There are two unwritten rules when it comes to good satay here in Singapore. Firstly, they seem to only exist at Lau Pa Sat, East Coast Lagoon Food Village and Satay by the Bay. Secondly, any satay outside of these three establishments is said to never be as good or as authentic. What if I told you that the days of the satay monopoly are over? Case in point: Satay Sumang.
Located at Block 115 Canberra Walk, Satay Sumang first opened on 12 March 2021. It most recently opened another outlet at, well you guessed it, Lau Pa Sat.
I have a confession, I am not a big satay fan. I generally don’t like my proteins tasting sweet and have had terrible experiences in the past, even from the top three satay locations!
My average satay experience generally consists of cold, overly sweet and way too chewy skewered meat with sometimes stale ketupat (rice cake).
It’s no wonder they have it on skewers, as they double as toothpicks. To top off the ordeal, I would always have that one uncle who’d make sure I ate the cucumbers and onion cubes on the side to ensure I had a balanced meal.
Getting to Satay Sumang wasn’t a hassle. Canberra MRT Station is the only MRT station nearby and after that, it was a pretty straightforward eight minute walk along the new neighbourhood.
They are open from Tuesdays to Sundays. On weekdays, it’s open from 3pm to 10pm and on weekends, 1pm to 10pm or earlier should they run out of satays.
What I tried at Satay Sumang
I had the Chicken and Mutton Satays for S$0.80 per stick and BBQ Wings (S$2). Other satay options include Beef and Tripe, which are also sold at S$0.80 per stick. There are also BBQ staples like BBQ Prawn (S$2 per sticks) and BBQ Squid (S$7.50 per five sticks).
I really appreciated the fact that the satays didn’t have a minimum order and the menu wasn’t fixed in sets, unlike some popular establishments.
My order took around 20 minutes to arrive, but knowing that it was grilled fresh on the spot made the wait palatable. I was slightly disappointed that the rice cakes weren’t part of the set and were an additional S$0.50.
My first bite of the Chicken Satay had me nearly chomping through the stick as I was so used to biting down on satays hard. This was different. They were hot and really tender. I didn’t even have to pull the skewers away from me as my teeth clamped on the meat.
It had a hint of sweetness, with the turmeric flavour coming through strongly. The dark spots on the satay, which were the charred bits, provided a nice crunch and complimented the slightly sweet flavour of the meat.
Initially, I thought the peanut sauce was slightly more watery than I remembered it to be, but I was impressed by the number of peanut bits in it. The sauce didn’t provide any heat, but it was perfect for me as the nuttiness somehow worked with the mildly sweet-tasting Chicken Satay.
It added a certain level of savouriness that I didn’t think satay needed any more of. That said, I still wouldn’t have grilled chicken on my peanut butter sandwich.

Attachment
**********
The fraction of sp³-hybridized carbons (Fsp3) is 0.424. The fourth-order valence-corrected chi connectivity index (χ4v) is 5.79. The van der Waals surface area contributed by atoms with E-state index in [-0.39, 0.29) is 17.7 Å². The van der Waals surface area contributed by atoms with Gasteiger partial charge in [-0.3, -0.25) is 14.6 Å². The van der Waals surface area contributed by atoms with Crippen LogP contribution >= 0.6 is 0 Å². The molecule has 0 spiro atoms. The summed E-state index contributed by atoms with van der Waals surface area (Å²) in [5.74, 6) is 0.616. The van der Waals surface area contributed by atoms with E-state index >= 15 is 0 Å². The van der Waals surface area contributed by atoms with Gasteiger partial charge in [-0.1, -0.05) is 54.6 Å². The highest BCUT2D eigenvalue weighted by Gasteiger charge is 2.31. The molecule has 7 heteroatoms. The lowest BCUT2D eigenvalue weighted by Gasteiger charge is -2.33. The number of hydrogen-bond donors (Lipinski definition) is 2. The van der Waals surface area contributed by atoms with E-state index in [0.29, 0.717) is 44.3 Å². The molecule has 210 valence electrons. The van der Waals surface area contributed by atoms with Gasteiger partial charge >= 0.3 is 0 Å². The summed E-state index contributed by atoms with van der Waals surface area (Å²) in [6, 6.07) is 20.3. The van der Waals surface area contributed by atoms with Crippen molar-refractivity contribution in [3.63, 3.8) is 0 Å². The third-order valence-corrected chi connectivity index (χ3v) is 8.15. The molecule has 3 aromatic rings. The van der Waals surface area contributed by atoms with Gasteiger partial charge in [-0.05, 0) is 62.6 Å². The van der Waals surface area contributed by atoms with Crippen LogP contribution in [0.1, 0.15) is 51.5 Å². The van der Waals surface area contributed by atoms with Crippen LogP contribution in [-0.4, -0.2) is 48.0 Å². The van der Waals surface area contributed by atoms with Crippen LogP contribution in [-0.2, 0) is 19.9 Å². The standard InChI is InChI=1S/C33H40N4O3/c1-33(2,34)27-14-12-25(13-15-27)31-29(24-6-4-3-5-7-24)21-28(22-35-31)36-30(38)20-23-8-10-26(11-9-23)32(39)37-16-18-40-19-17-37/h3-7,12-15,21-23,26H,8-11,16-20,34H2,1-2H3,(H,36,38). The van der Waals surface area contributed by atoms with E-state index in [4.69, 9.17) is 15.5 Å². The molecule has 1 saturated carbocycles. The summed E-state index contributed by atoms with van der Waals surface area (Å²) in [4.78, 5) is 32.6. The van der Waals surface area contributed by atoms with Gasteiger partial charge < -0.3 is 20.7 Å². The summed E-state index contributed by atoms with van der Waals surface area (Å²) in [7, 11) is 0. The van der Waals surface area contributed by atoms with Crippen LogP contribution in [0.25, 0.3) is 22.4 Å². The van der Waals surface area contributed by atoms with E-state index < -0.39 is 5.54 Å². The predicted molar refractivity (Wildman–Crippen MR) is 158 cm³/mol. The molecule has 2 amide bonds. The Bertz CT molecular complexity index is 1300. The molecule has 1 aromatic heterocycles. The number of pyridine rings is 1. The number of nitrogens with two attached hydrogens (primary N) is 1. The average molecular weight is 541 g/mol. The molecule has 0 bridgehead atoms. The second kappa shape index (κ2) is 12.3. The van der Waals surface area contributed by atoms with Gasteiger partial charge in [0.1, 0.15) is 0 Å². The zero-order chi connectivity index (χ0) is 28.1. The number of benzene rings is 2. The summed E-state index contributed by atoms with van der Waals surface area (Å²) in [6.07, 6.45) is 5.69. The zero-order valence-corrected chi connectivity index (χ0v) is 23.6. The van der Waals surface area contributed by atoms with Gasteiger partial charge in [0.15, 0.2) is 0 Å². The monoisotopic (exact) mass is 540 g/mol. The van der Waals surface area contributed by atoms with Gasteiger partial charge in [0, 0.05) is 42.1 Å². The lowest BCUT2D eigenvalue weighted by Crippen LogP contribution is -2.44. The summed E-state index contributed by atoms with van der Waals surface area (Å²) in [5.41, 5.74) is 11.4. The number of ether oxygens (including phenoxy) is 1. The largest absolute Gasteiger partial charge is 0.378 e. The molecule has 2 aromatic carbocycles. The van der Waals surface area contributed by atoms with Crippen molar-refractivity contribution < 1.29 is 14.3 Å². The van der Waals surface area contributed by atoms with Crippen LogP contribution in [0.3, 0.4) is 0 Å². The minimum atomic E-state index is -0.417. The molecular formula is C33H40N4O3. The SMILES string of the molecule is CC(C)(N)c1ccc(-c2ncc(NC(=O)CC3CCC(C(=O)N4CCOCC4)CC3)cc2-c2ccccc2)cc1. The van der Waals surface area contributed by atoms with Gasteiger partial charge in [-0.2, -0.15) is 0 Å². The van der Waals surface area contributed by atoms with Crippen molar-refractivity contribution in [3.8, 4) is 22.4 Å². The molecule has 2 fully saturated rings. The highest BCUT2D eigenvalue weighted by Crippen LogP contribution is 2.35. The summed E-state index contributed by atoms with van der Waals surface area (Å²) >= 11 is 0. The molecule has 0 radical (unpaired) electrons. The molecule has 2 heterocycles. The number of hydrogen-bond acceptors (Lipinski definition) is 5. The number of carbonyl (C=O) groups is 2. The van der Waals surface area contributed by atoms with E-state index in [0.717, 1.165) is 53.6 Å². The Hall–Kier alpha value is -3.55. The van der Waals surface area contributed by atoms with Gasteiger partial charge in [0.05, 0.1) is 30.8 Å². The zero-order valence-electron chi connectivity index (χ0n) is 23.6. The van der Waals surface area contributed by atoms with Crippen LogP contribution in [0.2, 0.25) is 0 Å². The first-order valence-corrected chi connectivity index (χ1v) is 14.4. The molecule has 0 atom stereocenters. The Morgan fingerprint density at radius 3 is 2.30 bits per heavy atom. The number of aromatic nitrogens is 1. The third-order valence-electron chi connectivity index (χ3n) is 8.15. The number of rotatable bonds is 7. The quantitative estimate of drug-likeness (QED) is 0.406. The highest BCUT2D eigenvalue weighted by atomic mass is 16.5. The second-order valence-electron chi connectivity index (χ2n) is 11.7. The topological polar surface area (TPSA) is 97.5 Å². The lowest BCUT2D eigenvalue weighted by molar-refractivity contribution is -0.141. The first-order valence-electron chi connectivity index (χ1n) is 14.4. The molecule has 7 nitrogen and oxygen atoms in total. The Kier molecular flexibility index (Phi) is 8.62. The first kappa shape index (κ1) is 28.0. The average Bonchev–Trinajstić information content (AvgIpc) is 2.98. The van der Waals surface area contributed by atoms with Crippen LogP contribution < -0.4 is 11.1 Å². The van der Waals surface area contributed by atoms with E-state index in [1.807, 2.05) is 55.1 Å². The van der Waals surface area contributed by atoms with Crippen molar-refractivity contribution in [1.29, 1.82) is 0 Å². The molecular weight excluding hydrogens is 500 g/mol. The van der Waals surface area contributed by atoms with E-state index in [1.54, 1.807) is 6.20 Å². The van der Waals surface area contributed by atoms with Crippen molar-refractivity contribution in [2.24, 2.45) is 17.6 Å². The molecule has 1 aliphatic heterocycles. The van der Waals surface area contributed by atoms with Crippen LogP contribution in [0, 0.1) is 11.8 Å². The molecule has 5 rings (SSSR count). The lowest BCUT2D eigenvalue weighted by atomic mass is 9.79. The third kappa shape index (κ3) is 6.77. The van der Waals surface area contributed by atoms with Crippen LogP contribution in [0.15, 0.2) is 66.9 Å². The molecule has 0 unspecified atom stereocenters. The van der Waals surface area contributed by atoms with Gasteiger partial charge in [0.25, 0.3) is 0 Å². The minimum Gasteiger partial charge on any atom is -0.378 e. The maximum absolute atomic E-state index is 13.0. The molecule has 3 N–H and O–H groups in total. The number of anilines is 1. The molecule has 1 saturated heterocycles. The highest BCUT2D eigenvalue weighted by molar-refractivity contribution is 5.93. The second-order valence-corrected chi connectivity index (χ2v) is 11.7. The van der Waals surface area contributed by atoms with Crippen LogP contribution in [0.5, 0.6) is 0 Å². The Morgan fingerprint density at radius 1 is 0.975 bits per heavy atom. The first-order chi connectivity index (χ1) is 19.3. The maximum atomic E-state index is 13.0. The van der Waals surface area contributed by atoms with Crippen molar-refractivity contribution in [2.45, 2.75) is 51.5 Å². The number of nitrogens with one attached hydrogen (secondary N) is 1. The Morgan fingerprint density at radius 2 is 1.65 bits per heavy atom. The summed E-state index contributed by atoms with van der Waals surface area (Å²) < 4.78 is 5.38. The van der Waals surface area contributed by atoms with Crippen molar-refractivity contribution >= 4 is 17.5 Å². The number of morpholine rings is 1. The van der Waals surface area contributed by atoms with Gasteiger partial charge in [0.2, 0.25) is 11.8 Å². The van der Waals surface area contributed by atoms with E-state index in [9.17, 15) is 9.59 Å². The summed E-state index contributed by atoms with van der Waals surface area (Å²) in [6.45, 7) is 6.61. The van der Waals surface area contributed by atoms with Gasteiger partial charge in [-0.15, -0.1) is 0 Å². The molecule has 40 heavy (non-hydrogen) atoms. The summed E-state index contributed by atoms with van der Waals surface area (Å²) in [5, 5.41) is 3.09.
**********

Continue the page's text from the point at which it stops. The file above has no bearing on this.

The Mutton Satay wasn’t as juicy as the chicken and definitely reminded me of other satay establishments. It had that familiar pull and chewiness, but I suspect that’s supposed to be expected since it’s mutton. Still, it made for a pleasant experience. I also noticed more charred spots which only intensified the flavours.
The flavours of the spices were more profound in the Mutton Satay. It was also sweeter than the Chicken Satay.
Unfortunately because of the intense flavours, it didn’t gel well with the peanut sauce, with the Mutton Satay being reduced to an aftertaste.
I have to say despite all of that, I was polishing the satay sticks clean at an above-average human speed.
I moved on to the BBQ Chicken. You know a chicken is cooked well when the skin turns into gelatinous protein goodness, and this was exactly what it was. I was surprised at how moist the chicken was, as grilling isn’t the most controllable means of cooking, but Satay Sumang managed it well!
My one gripe with it was that it didn’t taste BBQ-ey enough. Despite the charred marks, it tasted like the sweetness from char siew chicken and even looked like it. I was hoping for a strong smoky flavour and maybe even a dash of spice in it, but none was found.
The chilli dip that came tasted like your chicken rice chilli and didn’t really do much for me. However, it didn’t stop me from devouring the chicken wings.
Of course, for that one uncle that never stopped nagging at me, I ate some of the cucumbers and onions. They tasted fresh and my body felt revitalised. Thank you, uncle, for the advice.
This is a no-brainer, especially for those who live in the North. The price may be similar or even more expensive to that of other outlets, but the lack of fixed sets and minimum order means you can be flexible with your order. Also, have I not mentioned how good they taste? And this is coming from a satay non-believer.
Maybe the view isn’t as pretty as other establishments, but are you really going to care about the view when you’re going ham on satay sticks by the dozen? Yeah, I thought so. Satay Sumang definitely fits the bill to make the SETHLUI TOP 300.
Expected damage: S$0.80 – S$14 per pax
Other articles you might like:
New in town: Satay Sumang, Punggol — Meaty skewers in the heart of Punggol
8 Best Satays In Singapore That Will Satayisfy Your Skewered Meat Obsessions
Our Rating: 4.5 / 5
115 Canberra Walk, Singapore 750115
115 Canberra Walk, Singapore 750115